Friday, February 17, 2017

The Do's and Don'ts of Serving Kids of Troubled Homes (sprinkled with a few regrets)

There is this very popular book called Eat This, Not That; Thousands of Simple Food Swaps that Can Save you 10, 20, 30 Pounds” by David ZinkZenko.  In this book, ZinkZenko compares different entrees of varying chain restaurants. Studies are presented to show the surprising caloric difference between a burger from McDonald’s and Burger King. Are you craving a breakfast sandwich? Then (to the disbelief of everyone) eat at McDonald’s, not Starbucks.

As I look in the rearview mirror of serving Bluebonnet Children, there are many ministerial moments that I wish I could have “done this” and “not that”.  Even though I was aware of the family’s story and was aware enough to begin advocating for the child, the steps I took were not the most helpful. Bluebonnet Children long for those outside of the home to champion for them. They desire and require one who not only believes they can be healed from their poor soil, but one who will fight for it as well. A cheerleader, if you will, who is consistently on their side, rooting loudly until their needs are met should be the role of the Body of Christ, but what does this look like?

Our church office is usually hoppin’ with Helping Hand interviews where folks can receive financial assistance for gas or utilities. As the families pass my office, they are sometimes rambunctious-no, dysfunctional, in how they speak to their children. I have begun providing small snacks and a box of blocks as soon as I hear them comin’. I greet them with a smile and some entertainment options. Empathizing with their worldview (Kudos, Payne!), I am able to engage in a conversation with the parents. This not only helps the family feel welcome during a vulnerable and slightly awkward moment,  but it frees up the parent to focus on the interview. Furthermore, another smiling face (in this case, mine) in the life of a Bluebonnet Child is always a good thing.

As very loud, and impolite families walked by my office to go to their Helping Hand interview, I closed my door before they saw me. Shameful-I know. My heart was re-broken every time I heard how they addressed their children. Once they had left the building, I would often rush to the binder of the interviewee's contact info and stash their name in my mind. I would then bring up the name to my social worker contacts to see if this family was already on some mythical “watch-list” of abusive families that exists only in my mind.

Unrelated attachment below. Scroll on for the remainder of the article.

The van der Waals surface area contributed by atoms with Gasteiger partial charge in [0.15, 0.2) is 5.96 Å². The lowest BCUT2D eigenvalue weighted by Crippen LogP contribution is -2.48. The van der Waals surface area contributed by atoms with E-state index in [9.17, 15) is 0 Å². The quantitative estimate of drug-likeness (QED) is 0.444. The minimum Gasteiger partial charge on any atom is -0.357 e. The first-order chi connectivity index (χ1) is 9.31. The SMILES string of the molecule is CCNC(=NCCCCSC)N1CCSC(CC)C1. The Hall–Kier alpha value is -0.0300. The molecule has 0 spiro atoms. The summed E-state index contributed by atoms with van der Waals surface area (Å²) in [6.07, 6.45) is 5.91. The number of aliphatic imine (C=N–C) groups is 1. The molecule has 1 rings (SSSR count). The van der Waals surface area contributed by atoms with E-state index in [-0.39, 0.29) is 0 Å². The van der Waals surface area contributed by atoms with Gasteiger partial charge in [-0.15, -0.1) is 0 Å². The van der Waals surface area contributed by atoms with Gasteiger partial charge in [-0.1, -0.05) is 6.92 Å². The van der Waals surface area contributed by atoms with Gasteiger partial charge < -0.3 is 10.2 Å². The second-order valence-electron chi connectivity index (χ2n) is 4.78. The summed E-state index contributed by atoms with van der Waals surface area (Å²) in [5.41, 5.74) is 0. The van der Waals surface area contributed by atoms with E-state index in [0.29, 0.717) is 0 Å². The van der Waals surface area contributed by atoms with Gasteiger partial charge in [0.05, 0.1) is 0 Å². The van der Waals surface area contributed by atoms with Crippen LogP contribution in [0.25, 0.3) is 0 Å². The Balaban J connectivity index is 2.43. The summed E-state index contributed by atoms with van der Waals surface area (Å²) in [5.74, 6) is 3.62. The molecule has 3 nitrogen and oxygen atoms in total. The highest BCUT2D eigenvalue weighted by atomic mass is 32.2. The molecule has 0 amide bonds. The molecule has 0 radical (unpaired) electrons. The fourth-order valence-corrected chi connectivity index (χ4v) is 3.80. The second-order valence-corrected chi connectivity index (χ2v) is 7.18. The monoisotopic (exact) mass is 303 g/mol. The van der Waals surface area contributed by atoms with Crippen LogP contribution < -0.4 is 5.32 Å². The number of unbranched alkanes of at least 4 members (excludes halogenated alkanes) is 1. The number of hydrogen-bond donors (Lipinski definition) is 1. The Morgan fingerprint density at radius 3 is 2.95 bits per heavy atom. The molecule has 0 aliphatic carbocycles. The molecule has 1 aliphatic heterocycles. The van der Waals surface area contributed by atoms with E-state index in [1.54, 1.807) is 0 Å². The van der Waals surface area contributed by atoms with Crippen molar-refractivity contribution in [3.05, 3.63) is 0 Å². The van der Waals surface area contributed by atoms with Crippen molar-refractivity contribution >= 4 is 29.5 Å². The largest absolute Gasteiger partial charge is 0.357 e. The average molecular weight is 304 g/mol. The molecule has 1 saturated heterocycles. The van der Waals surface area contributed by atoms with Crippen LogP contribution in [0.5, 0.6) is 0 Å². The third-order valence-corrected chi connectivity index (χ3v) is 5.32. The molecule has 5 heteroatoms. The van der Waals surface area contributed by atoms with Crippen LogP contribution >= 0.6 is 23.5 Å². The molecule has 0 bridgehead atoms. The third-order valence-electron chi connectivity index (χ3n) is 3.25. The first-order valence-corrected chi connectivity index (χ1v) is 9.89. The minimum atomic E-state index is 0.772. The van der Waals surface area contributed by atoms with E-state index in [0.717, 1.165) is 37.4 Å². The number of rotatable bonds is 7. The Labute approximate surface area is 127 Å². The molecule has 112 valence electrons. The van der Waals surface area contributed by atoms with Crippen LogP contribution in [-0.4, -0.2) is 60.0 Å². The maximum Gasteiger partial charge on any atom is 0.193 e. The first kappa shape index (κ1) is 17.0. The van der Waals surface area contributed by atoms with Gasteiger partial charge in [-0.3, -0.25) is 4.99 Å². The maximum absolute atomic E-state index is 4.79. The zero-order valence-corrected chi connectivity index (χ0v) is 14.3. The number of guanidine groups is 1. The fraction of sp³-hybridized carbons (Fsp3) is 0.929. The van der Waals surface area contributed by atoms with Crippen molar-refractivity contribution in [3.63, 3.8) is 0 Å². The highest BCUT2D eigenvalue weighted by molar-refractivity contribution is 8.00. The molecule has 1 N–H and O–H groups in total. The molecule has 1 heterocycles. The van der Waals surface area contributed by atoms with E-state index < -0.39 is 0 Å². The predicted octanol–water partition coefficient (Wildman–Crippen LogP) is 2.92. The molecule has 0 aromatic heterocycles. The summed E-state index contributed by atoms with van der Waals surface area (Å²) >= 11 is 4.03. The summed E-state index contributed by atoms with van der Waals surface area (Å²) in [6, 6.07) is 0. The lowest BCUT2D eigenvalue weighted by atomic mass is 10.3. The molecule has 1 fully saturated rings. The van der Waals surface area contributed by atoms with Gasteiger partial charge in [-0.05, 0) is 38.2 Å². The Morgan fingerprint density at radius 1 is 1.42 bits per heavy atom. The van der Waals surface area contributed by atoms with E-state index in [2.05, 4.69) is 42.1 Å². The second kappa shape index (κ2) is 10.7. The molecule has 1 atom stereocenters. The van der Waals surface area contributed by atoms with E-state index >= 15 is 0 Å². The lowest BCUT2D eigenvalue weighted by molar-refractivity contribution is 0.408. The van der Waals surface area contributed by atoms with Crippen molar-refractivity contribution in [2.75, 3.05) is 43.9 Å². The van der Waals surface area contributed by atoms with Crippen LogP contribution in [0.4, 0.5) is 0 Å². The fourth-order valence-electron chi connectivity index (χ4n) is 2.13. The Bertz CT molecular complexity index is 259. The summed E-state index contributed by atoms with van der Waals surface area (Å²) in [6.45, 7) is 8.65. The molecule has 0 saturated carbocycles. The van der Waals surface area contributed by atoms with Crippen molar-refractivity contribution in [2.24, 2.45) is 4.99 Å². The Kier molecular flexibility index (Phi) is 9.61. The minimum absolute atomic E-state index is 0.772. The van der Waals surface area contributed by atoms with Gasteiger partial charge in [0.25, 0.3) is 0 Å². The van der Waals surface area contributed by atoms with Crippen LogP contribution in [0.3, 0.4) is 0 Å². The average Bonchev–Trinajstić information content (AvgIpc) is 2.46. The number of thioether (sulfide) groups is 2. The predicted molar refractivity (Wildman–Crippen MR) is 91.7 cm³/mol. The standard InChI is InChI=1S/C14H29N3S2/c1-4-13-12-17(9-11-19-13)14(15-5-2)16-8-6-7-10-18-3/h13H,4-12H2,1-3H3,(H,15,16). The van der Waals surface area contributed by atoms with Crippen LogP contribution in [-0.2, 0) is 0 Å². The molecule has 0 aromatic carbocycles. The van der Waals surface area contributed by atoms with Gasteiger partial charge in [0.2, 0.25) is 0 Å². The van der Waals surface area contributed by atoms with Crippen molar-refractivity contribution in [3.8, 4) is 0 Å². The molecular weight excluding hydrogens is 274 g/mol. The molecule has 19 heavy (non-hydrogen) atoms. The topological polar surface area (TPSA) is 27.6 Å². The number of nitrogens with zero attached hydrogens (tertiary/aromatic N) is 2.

I presented a need for more Bibles at a Church Leadership Council Meeting for the afterschool program that had a growing amount of “unchurched” children. I (thankfully) had all the details lined up and ready. So when a saintly, retired lawyer unexpectedly whipped out his checkbook and asked, “How much do you need?” I was prepared to accept the gift on behalf of the kids. This same Saint would continue to advocate by paying for the therapy sessions of two very dear Bluebonnet Children in our church family.

I once wasted fifteen minutes of my life trying to convince a non-convincible parent that it was right to provide Bibles to children who were not members of our church. They “had not earned it” (her words, not mine) by being faithful in their attendance at Sunday worship.

While shopping at the grocery store, I overheard a six-year-old girl crying uncontrollably in the book aisle. As my husband and I followed the sounds, we found a grandmother repeatedly beating the young girl's hand.

We kept walking, but only for a few minutes. I then turned to him and said, “I have to go back.” Shaking in my boots, I walked back to the books. “Hi.” I said, “Everything OK here?” (As if I had any ounce of authority to ask such a question.)

“No!” the grandmother growled, as she continued to beat the child’s  hand, which was now beet red.

 “She won’t stop asking for candy!” she barked.

My blood began to boil. “Oh, I see.”  I placed my hand on the small girl’s shoulder. “I can only imagine how hard it is to be a parent in moments like this.”

She hit her hand again, and the girl cried harder. “Yea-she knows better!”

Seeing that our conversation was going nowhere, I shifted my attention to the little girl. “I’m sorry we don’t always get what we want. Maybe next time you can get some candy?” She stared at me with wet, blonde strands covering her eyes. To the grandmother, it was as if I was not even there. I only hoped that my presence meant something to the girl. After realizing I was not being helpful, I walked away in quiet tears and loud prayers.

I don’t know if I did the right thing in this situation. I wish I would have been bolder. I replay this memory over and over again, wondering how I could have moved differently. There wasn’t a single person in the store that hadn’t heard her cries and moans. Many even saw her continually (CONTINUALLY!) getting hit. Should I have followed her and recorded her license plate number? Did the employees at this store have any obligation to intervene and take action? Did someone step in after me and hopefully do something to help this little girl? I hope so!

I would honestly say that out of the three steps involved in the Triple-A Approach (Be Aware, Advocate, and Articulate), advocating is truly the most challenging. It offers many more roadblocks than our attempts in awareness and articulation. However, in Christ there is hope! By the power of the Holy Spirit, let us explore our options as mighty advocates for the Bluebonnet Children in our midsts.

Stay tuned as we explore the partnership with parents of Bluebonnet Children. (Hint: they are usually Bluebonnet Children with longer stems.) Be sure to subscribe to the right. 😁

Can't wait that long? Own The Bluebonnet Child eBook now!